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It was Johann Ritter who, in 1801, for the first time proved the existence of ultraviolet radiation. It was known in those days that silver chloride turned black under the influence of light and that it reacted more violently on blue light than that it did on red light. Ritter refracted the light with help of a prism and he noticed that the silver chloride still reacted strongly in the invisible area just beyond the last visible blue light. He called this 'chemical radiation', later referred to as ultraviolet radiation. UV-rays can be generated by heating
Sunlight consists of ultraviolet radiation for only a small 4 percent. The wavelength of UV-radiation ranges from 10 to 380 nanometers and is sub-divided into near- and vacuum ultraviolet. Vacuum UV is
harmful for the human body and it may easily damage the eyes. The ozone layer (O3) that surrounds the earth on an altitude between 20 and 50 km protects us largely from this radiation. UV-radiation with wavelengths shorter than 315 nanometers (UV-B and -C) is also for a great deal blocked by glass.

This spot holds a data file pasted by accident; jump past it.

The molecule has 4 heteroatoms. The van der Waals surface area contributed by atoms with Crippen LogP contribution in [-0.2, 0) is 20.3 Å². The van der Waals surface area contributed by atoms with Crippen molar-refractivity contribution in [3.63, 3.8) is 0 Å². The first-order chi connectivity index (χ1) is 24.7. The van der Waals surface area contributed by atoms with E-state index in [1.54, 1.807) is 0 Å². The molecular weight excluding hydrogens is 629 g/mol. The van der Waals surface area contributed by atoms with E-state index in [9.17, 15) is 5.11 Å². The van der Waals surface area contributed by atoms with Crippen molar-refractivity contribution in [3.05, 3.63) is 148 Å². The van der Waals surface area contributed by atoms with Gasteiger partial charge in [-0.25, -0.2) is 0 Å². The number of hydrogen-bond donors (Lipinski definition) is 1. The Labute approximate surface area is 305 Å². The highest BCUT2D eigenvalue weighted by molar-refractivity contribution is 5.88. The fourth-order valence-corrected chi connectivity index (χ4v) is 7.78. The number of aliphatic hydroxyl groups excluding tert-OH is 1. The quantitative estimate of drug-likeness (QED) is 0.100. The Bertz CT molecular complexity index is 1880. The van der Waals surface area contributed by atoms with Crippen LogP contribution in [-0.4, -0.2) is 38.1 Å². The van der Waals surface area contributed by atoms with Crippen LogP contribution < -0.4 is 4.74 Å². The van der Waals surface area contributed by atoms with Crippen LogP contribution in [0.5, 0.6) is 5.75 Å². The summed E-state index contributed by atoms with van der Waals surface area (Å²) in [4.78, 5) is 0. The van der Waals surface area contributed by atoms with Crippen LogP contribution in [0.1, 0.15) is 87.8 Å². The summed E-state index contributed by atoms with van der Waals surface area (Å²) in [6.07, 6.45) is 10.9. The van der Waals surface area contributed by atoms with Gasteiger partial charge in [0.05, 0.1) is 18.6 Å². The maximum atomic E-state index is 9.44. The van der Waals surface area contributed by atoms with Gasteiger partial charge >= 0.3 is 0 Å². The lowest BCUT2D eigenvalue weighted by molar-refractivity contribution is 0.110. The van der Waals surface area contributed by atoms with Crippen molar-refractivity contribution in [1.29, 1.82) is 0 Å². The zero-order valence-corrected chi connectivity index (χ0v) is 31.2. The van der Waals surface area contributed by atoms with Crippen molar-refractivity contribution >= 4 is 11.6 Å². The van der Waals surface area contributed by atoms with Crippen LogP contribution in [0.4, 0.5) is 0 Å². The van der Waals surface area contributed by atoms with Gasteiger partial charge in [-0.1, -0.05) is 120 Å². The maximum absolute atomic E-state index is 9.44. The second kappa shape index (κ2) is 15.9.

UV-radiation with wavelengths between 400 and 315 nanometers (UV-A) is responsible for the tanning of pigment that is already
available in our skin. UV-B on the other hand, with wavelengths between 315 and 280 nm, stimulates the production of new pigment and of vitamin-D. UV-radiation with wavelengths around 365 nm is frequently used in insect traps. Ultraviolet radiation with wavelengths from 300 up to 185 nanometers (UV-C) is used to kill bacteria in hospitals, for sterilisation of
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up the filament of an incandescent lamp to higher temperatures than required for lighting purposes but ultraviolet radiators based on gas discharge have proven to be much more efficient (see ultraviolet emission).
the area with wavelengths below 200 nanometers and it is to a large extent absorbed by air so that it can freely propagate through vacuum only. Beside this sub-division into near- and vacuum ultraviolet a sub-division into UV-A, -B end -C is also commonly used (see electromagnetic spectrum). UV-radiation between 300 and 185 nanometers can be
food and for the purification of drinking water. UV-A and UV-B is employed for artificial tanning of the human skin but its positive influence on our health reaches furthers than that.